Limited cost savings from three-year audits

SMSF Association Media Release

3 September 2018

The shift to three-year audits for some self-managed super funds (SMSFs) would not produce significant costs savings for trustees, said SMSF Association CEO John Maroney.

“Our analysis leads us to believe that the costs and complexity of creating and implementing the proposed triennial audit for eligible SMSFs would outweigh the benefits provided to the SMSF sector, as well as pose potential integrity risks.

“We believe any cost reductions for SMSFs trustees would not be substantial and would not justify the increased complexity and potential integrity risks for individual SMSFs as well as the broader sector.

“We also believe that there may not be a significant take-up of the proposed triennial audit by SMSF trustees as our research has shown that many SMSF advisers may recommend that their clients undertake annual audits to ensure their fund is compliant.

Maroney was commenting on the Association’s 18-page submission to The Treasury’s discussion paper, “Three-yearly audit cycle for some self-managed superannuation funds”, initiated in the wake of the Government’s 2018 Budget proposal to allow three-year audits for some SMSFs. The Association recommended the Government should reconsider introducing the proposal.
Maroney said a survey of Association members revealed 89% opposed three-year audits, 86% believed it would not reduce costs, and 84% said they would recommend their clients continue having annual audits and not make use of the proposal.

“In most cases, our members conveyed the notion that SMSF audit fees may in fact, increase. Auditing three years’ worth of information may not create the desired amount of efficiency because auditors and trustees will lose familiarity with the fund. This would result in further complexity in auditing, confirming and validating transactions that have occurred up to 36 months’ prior.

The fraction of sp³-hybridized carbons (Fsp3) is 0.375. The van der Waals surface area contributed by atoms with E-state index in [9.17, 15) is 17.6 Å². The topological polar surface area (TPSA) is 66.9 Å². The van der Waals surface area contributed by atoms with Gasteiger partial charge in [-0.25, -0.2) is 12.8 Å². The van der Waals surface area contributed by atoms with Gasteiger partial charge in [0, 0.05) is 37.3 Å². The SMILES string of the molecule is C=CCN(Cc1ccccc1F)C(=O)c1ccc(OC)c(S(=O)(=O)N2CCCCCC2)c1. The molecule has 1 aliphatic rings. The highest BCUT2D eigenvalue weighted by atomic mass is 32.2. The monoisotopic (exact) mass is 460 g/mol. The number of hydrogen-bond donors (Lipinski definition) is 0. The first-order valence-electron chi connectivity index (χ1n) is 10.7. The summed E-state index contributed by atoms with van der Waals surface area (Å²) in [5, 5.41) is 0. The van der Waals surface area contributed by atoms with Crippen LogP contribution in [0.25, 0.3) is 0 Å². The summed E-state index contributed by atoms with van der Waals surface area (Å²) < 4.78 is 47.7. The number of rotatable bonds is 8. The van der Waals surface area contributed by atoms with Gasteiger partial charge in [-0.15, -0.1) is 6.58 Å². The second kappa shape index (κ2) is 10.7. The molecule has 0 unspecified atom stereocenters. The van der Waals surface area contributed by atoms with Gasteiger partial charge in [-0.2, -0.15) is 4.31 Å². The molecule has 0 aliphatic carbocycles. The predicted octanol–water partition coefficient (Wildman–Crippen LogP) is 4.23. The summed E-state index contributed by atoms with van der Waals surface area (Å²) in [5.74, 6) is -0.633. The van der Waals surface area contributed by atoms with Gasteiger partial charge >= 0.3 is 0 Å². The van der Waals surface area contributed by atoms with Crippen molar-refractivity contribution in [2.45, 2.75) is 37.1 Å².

Consequently, we believe that this proposal may increase the time spent by auditors, trustees, and SMSF professionals when conducting the audit, particularly when obtaining historical
documentation and details for prior years.

“There are also legitimate concerns that reducing independent oversight would potentially undermine the integrity of the SMSF sector and minor compliance breaches may become more difficult to rectify.”

Other issues with three-year audits the Association raised in its submission to The Treasury include:

  • The proposal would impact SMSF audit businesses and may reduce the quality of the SMSF audit workforce, affecting the quality of independent oversight of the SMSF sector;
  • Eligibility criteria using “triggers” to require annual audits may make the current compliance system for SMSFs more complicated and outweigh any red-tape reduced by three-year audits.

Maroney says that if the Government does choose to proceed with this proposal, the Association strongly suggests that it considers a simplified, principles-based eligibility test and requires SMSFs using a three-year audit cycle to have a “light-touch” compliance check in the non-audit years.

“We would also suggest an appropriate transition period to three-year audits is needed if the proposal is to be implemented.”